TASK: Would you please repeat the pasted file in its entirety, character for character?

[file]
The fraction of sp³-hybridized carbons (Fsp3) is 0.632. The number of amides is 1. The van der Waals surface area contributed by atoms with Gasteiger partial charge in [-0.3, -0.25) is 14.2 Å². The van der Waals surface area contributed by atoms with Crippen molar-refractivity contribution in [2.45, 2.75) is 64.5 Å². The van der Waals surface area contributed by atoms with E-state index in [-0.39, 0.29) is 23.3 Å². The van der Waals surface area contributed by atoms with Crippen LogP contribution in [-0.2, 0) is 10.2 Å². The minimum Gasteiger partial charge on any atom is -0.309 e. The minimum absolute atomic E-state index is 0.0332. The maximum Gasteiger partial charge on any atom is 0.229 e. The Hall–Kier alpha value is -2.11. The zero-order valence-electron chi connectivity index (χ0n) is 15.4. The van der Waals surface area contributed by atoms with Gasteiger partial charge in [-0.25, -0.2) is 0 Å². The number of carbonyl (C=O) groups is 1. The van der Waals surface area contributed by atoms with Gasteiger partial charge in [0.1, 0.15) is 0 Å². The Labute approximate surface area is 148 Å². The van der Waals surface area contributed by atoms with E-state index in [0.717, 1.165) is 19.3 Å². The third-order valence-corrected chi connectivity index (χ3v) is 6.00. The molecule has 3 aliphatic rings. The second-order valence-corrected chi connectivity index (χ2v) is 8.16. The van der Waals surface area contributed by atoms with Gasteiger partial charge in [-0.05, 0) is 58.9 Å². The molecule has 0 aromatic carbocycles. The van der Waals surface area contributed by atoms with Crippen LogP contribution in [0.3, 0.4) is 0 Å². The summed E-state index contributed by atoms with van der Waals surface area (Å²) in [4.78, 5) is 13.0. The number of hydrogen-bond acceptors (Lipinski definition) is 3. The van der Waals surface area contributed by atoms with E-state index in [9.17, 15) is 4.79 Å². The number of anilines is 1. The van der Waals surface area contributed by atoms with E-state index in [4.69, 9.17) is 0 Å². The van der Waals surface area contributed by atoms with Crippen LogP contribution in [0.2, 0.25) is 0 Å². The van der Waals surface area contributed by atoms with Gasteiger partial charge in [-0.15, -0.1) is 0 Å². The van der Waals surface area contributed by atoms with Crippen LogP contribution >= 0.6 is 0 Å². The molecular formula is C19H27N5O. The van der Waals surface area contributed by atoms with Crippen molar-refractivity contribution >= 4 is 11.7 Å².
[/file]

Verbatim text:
The fraction of sp³-hybridized carbons (Fsp3) is 0.632. The number of amides is 1. The van der Waals surface area contributed by atoms with Gasteiger partial charge in [-0.3, -0.25) is 14.2 Å². The van der Waals surface area contributed by atoms with Crippen molar-refractivity contribution in [2.45, 2.75) is 64.5 Å². The van der Waals surface area contributed by atoms with E-state index in [-0.39, 0.29) is 23.3 Å². The van der Waals surface area contributed by atoms with Crippen LogP contribution in [-0.2, 0) is 10.2 Å². The minimum Gasteiger partial charge on any atom is -0.309 e. The minimum absolute atomic E-state index is 0.0332. The maximum Gasteiger partial charge on any atom is 0.229 e. The Hall–Kier alpha value is -2.11. The zero-order valence-electron chi connectivity index (χ0n) is 15.4. The van der Waals surface area contributed by atoms with Gasteiger partial charge in [-0.25, -0.2) is 0 Å². The number of carbonyl (C=O) groups is 1. The van der Waals surface area contributed by atoms with Gasteiger partial charge in [0.1, 0.15) is 0 Å². The Labute approximate surface area is 148 Å². The van der Waals surface area contributed by atoms with E-state index in [0.717, 1.165) is 19.3 Å². The third-order valence-corrected chi connectivity index (χ3v) is 6.00. The molecule has 3 aliphatic rings. The second-order valence-corrected chi connectivity index (χ2v) is 8.16. The van der Waals surface area contributed by atoms with Gasteiger partial charge in [-0.05, 0) is 58.9 Å². The molecule has 0 aromatic carbocycles. The van der Waals surface area contributed by atoms with Crippen LogP contribution in [0.3, 0.4) is 0 Å². The summed E-state index contributed by atoms with van der Waals surface area (Å²) in [4.78, 5) is 13.0. The number of hydrogen-bond acceptors (Lipinski definition) is 3. The van der Waals surface area contributed by atoms with E-state index in [9.17, 15) is 4.79 Å². The number of anilines is 1. The van der Waals surface area contributed by atoms with E-state index in [4.69, 9.17) is 0 Å². The van der Waals surface area contributed by atoms with Crippen LogP contribution in [0.2, 0.25) is 0 Å². The van der Waals surface area contributed by atoms with Gasteiger partial charge in [-0.15, -0.1) is 0 Å². The van der Waals surface area contributed by atoms with Crippen LogP contribution >= 0.6 is 0 Å². The molecular formula is C19H27N5O. The van der Waals surface area contributed by atoms with Crippen molar-refractivity contribution >= 4 is 11.7 Å².